As a writer I feel some character always does reflect some of the author’s beliefs, biases and maybe even prejudices. In Ascendance I feel Maya, the woman’s consciousness from 24th century Earth, who makes her way to the new planet Elone does reflect that. Especially her lust for life and her spirit of enquiry. 

Do you read? Who are your favourite authors and how have they influenced your writing style? 
Yes I do. Though I must admit when I am writing a book, reading becomes secondary. I pick it up again when I have finished with a book. I love reading fiction, especially whodunits, science fiction, and increasingly non-fiction too. My favourite authors would be Ayn Rand and Agatha Christie. I think the former inspired me to write stories that say something beyond the story, and the latter an eye for detail. These days I am enjoying reading ‘Sapeins’’ by Yaval Harari. 

What is the best piece of advice you have received, as a writer till date?  
The best advice I have got is always from the editor of the book. More often than not, the suggestions enhance the book manifold. A good, sincere editor is your best friend in the rather tedious and often times painful editorial process.

If you were stranded on the famous deserted island, what three things would you carry? 
- Blank paper and pen
- My radio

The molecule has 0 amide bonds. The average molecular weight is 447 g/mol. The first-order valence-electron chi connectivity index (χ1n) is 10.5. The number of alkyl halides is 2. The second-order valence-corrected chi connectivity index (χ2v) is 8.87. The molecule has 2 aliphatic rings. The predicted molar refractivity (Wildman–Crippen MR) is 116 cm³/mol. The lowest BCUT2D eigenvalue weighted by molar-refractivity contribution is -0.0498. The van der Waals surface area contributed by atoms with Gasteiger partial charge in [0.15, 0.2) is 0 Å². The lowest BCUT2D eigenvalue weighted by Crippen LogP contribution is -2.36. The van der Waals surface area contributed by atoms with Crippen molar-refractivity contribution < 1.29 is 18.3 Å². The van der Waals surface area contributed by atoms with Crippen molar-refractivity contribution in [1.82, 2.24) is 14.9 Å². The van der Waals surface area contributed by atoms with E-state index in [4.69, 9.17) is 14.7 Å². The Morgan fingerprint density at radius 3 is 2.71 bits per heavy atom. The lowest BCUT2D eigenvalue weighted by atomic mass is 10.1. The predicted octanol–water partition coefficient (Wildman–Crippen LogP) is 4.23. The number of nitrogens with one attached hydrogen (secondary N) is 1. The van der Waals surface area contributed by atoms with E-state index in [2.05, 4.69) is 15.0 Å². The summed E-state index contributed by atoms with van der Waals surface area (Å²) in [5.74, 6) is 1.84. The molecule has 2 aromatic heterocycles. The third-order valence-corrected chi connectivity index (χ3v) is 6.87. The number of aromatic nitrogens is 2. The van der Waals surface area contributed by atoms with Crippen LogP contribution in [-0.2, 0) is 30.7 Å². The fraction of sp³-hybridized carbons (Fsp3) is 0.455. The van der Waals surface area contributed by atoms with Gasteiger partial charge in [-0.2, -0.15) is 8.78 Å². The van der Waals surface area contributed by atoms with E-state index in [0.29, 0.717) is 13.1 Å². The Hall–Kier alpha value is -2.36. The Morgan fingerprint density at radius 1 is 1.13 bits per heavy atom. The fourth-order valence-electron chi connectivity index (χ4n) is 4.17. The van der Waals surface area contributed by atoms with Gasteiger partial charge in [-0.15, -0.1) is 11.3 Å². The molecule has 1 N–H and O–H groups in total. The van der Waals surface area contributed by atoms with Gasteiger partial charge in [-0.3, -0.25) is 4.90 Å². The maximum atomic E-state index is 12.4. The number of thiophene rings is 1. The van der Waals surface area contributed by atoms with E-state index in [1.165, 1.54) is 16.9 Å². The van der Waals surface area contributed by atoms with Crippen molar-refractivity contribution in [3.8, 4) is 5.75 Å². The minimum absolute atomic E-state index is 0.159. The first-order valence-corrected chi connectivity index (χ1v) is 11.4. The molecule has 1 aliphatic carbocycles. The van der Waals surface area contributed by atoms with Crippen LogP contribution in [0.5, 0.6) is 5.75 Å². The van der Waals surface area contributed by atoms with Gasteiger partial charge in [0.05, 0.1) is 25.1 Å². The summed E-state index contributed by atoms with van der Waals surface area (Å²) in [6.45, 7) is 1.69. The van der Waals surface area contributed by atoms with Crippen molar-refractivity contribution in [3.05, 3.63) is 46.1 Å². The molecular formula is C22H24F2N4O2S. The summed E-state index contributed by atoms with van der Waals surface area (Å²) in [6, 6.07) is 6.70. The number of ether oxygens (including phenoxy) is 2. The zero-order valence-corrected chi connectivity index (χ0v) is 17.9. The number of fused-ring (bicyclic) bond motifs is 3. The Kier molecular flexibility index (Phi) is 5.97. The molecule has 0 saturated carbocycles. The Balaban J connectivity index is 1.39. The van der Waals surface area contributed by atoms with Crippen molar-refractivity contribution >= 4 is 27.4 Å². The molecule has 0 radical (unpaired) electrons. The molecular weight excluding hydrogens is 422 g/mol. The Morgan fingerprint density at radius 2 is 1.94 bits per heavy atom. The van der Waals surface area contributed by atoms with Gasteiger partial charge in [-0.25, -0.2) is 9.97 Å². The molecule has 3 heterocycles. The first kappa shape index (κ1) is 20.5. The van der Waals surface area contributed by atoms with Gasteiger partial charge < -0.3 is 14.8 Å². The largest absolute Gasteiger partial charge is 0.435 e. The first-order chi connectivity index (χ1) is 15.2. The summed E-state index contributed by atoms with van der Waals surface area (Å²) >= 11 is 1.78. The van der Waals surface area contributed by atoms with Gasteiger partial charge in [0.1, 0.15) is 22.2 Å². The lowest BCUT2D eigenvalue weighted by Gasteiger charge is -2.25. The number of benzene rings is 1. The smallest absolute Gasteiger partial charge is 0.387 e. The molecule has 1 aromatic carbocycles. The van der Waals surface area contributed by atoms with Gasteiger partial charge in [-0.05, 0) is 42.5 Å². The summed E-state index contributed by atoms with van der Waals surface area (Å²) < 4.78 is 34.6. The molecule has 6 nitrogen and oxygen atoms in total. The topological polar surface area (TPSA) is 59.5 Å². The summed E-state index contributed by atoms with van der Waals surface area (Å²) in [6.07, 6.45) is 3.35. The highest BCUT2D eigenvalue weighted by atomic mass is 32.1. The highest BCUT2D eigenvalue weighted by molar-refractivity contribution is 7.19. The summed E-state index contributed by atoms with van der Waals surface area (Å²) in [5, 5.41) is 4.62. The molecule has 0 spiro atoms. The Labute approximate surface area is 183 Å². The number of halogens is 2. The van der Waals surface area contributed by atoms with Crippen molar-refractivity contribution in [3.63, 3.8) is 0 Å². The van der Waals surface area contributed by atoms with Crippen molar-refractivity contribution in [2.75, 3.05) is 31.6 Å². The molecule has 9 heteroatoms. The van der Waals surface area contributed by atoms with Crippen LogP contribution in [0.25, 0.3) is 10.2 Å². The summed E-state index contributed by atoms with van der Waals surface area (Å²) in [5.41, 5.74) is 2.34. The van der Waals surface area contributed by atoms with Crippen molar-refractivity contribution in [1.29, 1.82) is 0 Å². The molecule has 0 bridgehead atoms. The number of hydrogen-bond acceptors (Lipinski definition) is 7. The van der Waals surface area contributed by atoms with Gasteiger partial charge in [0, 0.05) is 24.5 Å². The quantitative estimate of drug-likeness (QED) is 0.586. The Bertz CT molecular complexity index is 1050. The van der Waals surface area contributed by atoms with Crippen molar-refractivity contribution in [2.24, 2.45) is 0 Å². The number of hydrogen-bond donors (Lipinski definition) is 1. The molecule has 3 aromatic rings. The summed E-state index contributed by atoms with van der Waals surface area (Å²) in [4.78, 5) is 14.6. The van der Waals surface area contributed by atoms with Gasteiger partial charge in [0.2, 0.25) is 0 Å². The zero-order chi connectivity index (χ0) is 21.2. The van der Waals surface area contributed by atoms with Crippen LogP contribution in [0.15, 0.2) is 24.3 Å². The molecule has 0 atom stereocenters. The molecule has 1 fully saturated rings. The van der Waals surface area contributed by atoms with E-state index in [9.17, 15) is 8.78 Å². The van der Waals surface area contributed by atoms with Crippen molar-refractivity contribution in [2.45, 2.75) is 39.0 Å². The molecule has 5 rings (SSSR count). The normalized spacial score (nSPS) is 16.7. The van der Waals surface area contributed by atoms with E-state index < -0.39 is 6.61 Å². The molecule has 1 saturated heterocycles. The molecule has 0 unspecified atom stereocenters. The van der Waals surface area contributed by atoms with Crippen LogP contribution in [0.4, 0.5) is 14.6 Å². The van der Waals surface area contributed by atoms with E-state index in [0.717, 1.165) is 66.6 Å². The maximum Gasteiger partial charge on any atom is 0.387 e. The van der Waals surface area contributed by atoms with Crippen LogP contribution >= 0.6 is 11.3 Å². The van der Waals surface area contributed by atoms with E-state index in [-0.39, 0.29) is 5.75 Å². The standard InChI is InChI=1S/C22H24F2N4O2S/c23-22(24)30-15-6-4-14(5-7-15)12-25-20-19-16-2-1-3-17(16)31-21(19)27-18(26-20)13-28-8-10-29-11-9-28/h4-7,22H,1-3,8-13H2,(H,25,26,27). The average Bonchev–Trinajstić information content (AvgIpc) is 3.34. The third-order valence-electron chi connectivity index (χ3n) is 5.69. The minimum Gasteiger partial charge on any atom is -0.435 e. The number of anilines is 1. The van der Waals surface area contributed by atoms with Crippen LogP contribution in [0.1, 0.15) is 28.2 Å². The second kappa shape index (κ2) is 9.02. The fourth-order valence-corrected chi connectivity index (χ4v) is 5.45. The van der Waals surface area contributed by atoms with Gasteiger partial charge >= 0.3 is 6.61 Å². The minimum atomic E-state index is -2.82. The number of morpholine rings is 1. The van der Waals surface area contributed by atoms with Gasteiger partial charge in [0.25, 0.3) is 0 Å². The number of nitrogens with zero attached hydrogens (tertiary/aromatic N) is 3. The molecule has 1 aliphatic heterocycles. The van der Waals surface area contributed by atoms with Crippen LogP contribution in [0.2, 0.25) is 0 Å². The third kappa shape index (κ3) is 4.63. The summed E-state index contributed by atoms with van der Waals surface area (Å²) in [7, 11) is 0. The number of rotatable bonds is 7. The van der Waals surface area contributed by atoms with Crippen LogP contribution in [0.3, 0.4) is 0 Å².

- My swim suit

Can you share with us something off your bucket list?
My bucket list mainly is about travel – I want to see the Northern lights and travel to Antarctica. In my dreams I want to go to Mars!

What do you have in store next for your readers?
Lots of ideas are playing in my head. Sometimes I think of a sequel to Ascendance, at others something totally different. I still have to decide.

Is there anything else you’d like to share with your readers?
When I was young trainee officer, a senior had come to our Academy to address us. He had said that always maintain a hobby, something that engages you apart from work. Overtime I have understood the wisdom of his words. In the hustle, bustle, stresses and strains of everyday life, writing is like an oasis for me. When I get down to write, everything else recedes in the background. So it actually works both as a passion and as a place of my own to retreat to. All of us should have something in our lives that engages and keeps us alive!

About the Book:

The night Seeni died, the fault line reappeared. The existing equilibrium between men and women, the antagonistic species that inhabit Elone began to crumble. 

If a clash happens, how long would it last? What would remain? Who? How many? Were they heading for a time like the last days on Earth?

As each side regroups along the Fence, Maya, a woman’s consciousness from twenty third century Earth, reveals the past intertwined existence of men and women. Would knowledge of their shared past change the course of the future?

Delving into ideas of divergence, immortality and consequent new social constructs, 'Ascendance' is set in a world that represents a possible, and not a dystopian future.